Windows get old and out of repair, and then comes the decision point: Can you repair the old window or is it time to replace it with a new window? Here are a few guidelines for deciding.
Repairing or Replacing Windows
Whether or not a window can be repaired depends on several factors:
- Old Wooden Frame Windows
Up until the 1950s, most residential windows were built with wood casings and virtually all had only a single pane of glass. These windows lack the energy-efficiency now standard on new windows. The earliest editions of sliding glass doors were also built without shatter-resistant glass, currently an important safety requirement.
If you do replace your old, wood frame windows, you might want to check with local building materials recyclers and see if they can take them and resell them for their historical value. Doing this also saves on dump fees and landfill use.
- Broken Glass
Broken window panes can usually be replaced without having to replace the entire window. It is sometimes even possible to install a thicker or insulated pane of glass into a formerly single pane window frame.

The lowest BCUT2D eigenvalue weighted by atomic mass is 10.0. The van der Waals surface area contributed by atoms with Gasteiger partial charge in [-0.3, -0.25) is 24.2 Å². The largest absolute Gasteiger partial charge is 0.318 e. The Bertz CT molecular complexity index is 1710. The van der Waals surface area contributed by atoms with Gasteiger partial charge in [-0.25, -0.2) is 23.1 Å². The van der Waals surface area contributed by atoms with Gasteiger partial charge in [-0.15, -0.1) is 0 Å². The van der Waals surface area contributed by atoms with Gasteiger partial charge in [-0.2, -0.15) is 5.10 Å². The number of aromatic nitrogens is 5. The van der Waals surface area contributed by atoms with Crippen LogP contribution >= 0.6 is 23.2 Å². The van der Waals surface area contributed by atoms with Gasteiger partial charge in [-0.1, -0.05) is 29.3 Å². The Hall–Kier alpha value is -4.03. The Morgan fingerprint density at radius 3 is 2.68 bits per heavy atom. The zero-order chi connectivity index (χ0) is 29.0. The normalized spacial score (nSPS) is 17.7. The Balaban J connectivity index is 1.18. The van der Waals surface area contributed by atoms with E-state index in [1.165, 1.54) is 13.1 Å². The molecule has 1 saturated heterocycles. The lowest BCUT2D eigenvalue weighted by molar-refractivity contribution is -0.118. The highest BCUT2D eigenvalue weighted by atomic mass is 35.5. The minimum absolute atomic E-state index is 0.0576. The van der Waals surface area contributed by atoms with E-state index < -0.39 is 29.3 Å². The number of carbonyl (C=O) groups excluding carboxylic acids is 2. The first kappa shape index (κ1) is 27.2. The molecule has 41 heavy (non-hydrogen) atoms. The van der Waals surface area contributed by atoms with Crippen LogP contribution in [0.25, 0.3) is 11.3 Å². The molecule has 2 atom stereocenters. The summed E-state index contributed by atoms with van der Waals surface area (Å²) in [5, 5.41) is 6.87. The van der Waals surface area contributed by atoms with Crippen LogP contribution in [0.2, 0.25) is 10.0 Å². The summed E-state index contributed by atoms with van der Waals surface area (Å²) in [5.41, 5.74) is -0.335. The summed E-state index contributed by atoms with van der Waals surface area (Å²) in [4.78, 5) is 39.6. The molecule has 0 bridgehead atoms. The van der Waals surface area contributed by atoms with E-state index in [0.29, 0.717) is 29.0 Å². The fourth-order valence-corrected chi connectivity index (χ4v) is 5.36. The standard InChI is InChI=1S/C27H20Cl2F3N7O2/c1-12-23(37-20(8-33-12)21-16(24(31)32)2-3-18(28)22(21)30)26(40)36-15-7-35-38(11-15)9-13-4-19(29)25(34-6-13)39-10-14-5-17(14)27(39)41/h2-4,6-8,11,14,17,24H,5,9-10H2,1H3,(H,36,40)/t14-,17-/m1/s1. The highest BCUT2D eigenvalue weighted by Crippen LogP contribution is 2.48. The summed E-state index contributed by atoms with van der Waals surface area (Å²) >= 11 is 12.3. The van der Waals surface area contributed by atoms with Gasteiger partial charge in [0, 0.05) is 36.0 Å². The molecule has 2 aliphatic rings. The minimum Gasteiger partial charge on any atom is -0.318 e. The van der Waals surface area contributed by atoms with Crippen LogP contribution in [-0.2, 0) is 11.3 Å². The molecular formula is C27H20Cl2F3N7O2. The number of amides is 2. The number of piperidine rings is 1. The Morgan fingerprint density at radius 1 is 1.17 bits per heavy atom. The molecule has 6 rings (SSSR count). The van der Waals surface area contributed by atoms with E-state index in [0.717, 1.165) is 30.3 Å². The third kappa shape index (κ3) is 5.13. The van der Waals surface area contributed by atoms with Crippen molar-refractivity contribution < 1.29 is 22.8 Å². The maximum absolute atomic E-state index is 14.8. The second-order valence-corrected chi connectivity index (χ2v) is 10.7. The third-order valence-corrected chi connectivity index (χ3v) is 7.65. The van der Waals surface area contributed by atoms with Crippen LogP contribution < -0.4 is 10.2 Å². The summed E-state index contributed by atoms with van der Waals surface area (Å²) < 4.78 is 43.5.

However, working with large panes of glass is dangerous, and hiring a professional glazier is the safest and fastest way of repairing broken window panes.
- Windows Leak Water or Air
Water penetration and air infiltration are often caused by insufficient caulking around the window where it goes through the wall. If so, the problem can be easily fixed by caulking around the frame or repairing drip caps and other flashing.
However, if water or air are coming through the window frame itself, replacement is probably the only solution.
- Windows Hard to Operate
If a window is in good condition but is hard to open or close, there is a good chance it can be repaired.
- Foggy Windows
Double and triple pane windows sometimes get condensation between the panes, causing a foggy appearance. This is rarely a problem that can be fixed without replacing the entire pane.